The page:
In a world becoming increasingly integrated with technology, conversation is becoming a thing of the wayside. Relationships that were based on conversation in the past are now virtual, to the point that we may feel we know people as well as some of our good friends having never met them.
When we speak to each other, we speak in sarcasm, metaphors, and idioms. We personify, hyperbolize, and stretch the truth to create lively conversation. This figures of speech spark emotions and reactions that build trust, depth, and value in a relationship in ways reading text simply can’t. And so when we strip verbal, face-to-face communication and replace it with text and virtual learning, we simply can’t get as much out of our relationships and friendships as we could in the past.
The number one cause of mental illness in Canadian Universities in 2013 was loneliness. I can only assume that this is caused from the false representation of ourselves on social media, and the lack of traditional communication. The way we post about our daily lives isn’t a proper reflection on the days we live, but more of a highlight reel that shows our followers who we are and how we live.
When it comes to education, the most powerful exercises are those where young students have the opportunity to talk and learn with each other. The problem solving that occurs during this time of action and reaction simple can’t be matched. As one student makes a mistake, calculations are being made and expressions are read from the other people in the group that may teach them more than the teacher ever could. This experience, conversation and interaction is invaluable and cant be replaced.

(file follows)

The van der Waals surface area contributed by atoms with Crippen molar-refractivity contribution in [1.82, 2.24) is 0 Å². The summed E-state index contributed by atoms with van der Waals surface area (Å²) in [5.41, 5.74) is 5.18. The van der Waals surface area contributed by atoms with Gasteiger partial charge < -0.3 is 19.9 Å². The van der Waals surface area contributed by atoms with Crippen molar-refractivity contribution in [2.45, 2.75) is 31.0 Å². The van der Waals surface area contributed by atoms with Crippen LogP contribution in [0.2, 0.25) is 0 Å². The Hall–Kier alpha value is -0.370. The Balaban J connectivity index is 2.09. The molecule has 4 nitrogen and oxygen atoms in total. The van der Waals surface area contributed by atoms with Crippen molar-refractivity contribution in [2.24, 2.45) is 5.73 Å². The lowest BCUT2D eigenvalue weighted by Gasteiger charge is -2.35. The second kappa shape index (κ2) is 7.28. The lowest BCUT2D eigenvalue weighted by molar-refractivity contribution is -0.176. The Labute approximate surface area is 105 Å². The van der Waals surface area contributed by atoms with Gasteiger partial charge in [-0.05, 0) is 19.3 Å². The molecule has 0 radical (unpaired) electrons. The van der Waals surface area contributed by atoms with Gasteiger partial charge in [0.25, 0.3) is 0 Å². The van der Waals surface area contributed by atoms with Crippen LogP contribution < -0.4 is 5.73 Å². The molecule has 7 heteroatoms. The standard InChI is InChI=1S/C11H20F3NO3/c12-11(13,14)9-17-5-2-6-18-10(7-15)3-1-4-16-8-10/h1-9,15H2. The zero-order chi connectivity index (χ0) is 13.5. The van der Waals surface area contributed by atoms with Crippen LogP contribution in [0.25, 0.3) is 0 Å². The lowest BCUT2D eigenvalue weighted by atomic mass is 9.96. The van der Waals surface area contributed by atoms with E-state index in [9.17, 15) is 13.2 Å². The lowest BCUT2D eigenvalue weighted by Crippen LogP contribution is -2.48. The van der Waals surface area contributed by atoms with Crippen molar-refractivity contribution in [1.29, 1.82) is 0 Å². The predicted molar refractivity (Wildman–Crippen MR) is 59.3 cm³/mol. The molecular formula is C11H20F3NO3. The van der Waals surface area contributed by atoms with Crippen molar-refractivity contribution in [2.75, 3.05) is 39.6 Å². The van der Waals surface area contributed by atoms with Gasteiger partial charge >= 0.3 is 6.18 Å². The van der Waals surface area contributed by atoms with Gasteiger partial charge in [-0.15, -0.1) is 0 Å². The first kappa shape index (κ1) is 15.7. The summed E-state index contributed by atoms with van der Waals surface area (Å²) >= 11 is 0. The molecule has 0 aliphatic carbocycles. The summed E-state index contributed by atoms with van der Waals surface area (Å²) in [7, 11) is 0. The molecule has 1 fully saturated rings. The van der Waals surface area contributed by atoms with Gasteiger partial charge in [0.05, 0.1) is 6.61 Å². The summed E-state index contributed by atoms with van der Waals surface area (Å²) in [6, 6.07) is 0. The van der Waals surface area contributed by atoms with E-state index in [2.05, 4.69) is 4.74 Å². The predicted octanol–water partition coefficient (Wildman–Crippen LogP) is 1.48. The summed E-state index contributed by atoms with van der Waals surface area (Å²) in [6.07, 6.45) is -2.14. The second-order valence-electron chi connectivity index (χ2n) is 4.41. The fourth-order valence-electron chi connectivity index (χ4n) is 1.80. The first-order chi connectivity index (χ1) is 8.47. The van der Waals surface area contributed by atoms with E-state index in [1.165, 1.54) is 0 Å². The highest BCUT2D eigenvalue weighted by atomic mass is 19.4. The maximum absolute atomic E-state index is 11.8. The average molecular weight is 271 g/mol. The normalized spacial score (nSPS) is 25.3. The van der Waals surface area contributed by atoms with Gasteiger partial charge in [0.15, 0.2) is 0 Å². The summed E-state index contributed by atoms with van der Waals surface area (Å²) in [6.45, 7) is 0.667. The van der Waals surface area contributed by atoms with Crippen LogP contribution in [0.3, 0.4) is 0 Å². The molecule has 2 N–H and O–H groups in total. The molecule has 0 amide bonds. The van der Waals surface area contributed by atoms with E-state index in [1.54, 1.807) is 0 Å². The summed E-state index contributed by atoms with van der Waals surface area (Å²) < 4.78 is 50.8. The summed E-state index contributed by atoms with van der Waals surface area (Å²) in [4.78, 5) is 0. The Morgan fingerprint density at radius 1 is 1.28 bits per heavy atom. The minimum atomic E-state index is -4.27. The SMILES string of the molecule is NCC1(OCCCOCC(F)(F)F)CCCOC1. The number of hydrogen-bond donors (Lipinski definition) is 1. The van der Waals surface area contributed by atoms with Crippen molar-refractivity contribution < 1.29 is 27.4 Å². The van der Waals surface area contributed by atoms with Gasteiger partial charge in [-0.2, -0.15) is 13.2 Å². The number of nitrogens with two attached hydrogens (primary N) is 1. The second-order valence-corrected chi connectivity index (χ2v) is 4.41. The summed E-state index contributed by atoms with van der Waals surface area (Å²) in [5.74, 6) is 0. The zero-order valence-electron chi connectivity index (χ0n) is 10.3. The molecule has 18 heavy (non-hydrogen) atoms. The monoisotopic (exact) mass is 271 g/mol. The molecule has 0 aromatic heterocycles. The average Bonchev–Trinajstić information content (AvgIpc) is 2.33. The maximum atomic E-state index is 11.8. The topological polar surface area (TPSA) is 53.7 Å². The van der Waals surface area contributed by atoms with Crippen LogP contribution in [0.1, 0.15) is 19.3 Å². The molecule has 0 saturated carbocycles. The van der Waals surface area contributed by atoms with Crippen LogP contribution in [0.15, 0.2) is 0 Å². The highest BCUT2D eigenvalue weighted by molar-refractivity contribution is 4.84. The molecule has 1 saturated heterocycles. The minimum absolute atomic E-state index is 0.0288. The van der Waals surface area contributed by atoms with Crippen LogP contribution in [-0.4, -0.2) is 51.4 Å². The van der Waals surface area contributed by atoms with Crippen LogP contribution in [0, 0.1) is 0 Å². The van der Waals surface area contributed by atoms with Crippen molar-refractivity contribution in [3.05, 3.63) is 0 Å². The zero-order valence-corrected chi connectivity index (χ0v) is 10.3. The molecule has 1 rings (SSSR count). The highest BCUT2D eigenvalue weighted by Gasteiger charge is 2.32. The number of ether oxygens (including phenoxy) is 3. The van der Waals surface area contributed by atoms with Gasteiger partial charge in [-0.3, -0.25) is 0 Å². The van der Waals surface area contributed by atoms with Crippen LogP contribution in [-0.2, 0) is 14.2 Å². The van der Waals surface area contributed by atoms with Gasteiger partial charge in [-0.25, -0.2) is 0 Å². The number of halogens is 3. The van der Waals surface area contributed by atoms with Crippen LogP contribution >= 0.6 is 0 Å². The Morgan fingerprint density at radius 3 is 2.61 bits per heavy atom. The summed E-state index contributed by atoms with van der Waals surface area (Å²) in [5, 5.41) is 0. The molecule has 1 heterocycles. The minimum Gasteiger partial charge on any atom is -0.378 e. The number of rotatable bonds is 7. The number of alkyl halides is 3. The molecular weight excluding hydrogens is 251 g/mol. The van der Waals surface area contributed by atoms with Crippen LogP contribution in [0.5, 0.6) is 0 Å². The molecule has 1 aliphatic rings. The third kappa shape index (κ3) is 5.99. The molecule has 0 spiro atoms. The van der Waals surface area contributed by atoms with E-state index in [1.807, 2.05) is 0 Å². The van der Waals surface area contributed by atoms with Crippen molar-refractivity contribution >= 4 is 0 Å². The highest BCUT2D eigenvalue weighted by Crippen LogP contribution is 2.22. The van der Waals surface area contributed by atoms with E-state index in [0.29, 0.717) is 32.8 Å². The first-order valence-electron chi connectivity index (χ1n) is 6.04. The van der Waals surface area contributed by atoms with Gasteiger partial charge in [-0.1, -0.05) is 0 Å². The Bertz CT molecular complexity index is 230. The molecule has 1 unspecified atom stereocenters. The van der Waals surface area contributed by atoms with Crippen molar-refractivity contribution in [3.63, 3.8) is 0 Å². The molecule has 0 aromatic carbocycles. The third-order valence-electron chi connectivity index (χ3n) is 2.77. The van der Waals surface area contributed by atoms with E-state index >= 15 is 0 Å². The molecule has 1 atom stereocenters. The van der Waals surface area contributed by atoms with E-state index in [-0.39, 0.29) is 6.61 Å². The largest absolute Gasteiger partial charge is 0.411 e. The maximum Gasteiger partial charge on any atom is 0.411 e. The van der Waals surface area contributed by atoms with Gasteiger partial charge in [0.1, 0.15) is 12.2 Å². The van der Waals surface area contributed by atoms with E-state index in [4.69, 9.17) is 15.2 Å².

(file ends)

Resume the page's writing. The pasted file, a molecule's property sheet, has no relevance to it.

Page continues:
Too often we hear about a shift in technology to be more focused on an ipad format, where students can grow and learn at their own pace. Though this is very valuable, the interaction between students proves to be incredibly important in the development of social skills.
As students move from the younger grades and into high school and university, it becomes less about the conventional learning, and more about the development of friendships. A recent study by mobileinsurance.com has revealed that the average person spends 90 minutes a day on their phone, which may not seem like too much, but when we think about it closely, it means that over 10% of a typical day would be looking at the screen. Thinking back 10-15 years ago, these phones didn’t exist and we had 10% of not only our day, but our year back as well. This suddenly becomes a staggering statistic all of the sudden.
What is scarier, is that these statistics are now considered old. While the U.S. did not lead global markets in terms of amount of time spent on social media networks, it was far and away the highest consumer of monthly data, spending the most time per day on their phones with a staggering 4.7 hours. Considering that the average American is awake for just over 15 hours a day (seeing as we sleep for an average of eight hours and 42 minutes), this means that we spend approximately a third of our time on our phones. Sure, using your smartphone isn’t mutually exclusive with completing other activities, but still, 4.7 hours is a significant chunk of the day.
Conversations can’t be replaced. We’re losing the way we communicate and people are suffering as a result. Yes, the cat video was hilarious, but was it worth losing (or failing to make) a friend over?